Well, this week was nothing to write home about. Only 39 new birds were banded in 3.5 mornings of banding. It has been dry, dry, dry in the banding area. While it's nice not to get wet feet or be bothered by mosquitoes, foraging opportunities are reduced in a drought. Fruit development is a bit delayed as well. With rain forecast this morning, I walked the standard survey route rather than open the nets. There was more insect activity near the Rouge River and by Fairlane Lake, although overall it was still quiet. I'll be periodically updating the running totals for the banding season in the right sidebar.
I recaptured both of the molting Tennessee Warblers from last week, and their feathers are coming along nicely. My only new migrant was an Ovenbird (Seiurus aurocapilla), a personal favorite.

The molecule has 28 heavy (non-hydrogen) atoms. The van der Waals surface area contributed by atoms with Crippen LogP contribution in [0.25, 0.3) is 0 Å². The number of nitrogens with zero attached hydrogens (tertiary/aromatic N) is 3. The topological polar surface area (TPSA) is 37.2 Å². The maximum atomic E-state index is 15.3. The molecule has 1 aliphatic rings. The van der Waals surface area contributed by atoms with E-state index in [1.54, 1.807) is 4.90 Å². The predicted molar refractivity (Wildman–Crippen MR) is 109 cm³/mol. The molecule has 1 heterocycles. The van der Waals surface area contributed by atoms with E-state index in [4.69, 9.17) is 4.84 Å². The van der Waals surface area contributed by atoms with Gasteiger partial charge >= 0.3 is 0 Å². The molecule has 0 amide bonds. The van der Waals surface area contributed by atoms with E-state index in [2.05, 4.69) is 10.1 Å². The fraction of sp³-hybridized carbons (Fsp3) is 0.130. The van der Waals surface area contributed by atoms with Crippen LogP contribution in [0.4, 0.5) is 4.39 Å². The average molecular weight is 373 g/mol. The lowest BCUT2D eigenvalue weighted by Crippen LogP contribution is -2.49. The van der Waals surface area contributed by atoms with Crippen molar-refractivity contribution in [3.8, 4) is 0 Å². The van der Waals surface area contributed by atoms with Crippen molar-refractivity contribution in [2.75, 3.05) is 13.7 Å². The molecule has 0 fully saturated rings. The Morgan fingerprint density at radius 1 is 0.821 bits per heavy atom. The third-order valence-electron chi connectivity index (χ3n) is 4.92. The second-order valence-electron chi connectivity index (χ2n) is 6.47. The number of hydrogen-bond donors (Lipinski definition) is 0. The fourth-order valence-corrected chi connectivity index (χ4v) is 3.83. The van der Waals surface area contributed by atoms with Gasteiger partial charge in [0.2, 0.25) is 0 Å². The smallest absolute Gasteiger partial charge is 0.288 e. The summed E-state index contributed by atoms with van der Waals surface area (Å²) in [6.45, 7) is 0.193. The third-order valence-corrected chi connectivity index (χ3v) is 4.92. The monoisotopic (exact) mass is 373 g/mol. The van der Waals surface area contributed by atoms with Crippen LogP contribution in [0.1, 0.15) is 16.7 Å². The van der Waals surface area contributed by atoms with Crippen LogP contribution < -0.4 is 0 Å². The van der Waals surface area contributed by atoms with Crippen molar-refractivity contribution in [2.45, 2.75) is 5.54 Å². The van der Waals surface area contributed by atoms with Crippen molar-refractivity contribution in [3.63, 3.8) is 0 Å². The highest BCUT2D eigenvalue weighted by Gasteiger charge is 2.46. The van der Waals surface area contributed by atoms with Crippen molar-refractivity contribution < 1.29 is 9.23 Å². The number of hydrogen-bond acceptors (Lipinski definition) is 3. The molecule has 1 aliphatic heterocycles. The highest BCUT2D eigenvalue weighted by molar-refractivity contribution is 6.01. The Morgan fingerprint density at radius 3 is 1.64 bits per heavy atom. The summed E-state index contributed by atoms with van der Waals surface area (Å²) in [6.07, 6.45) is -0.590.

There are several species that we capture that we release unbanded. One is Ruby-throated Hummingbird (Archilochus colubris). A special permit is required to band hummingbirds, and a project involving them is outside my focus of research. This time of year, most of the ones we catch are immature/female-plumaged birds.
The one above was in fresh plumage; I think most of the adults will still be molting, like the adult male below. He was a bit bedraggled looking.
Once again, Gray Catbirds made up most of the catch, and represent half of all the birds handled so far this fall. The pace has been a little slower than most of our fall season starts, but should pick up soon. I'll be back at the nets after the holiday weekend.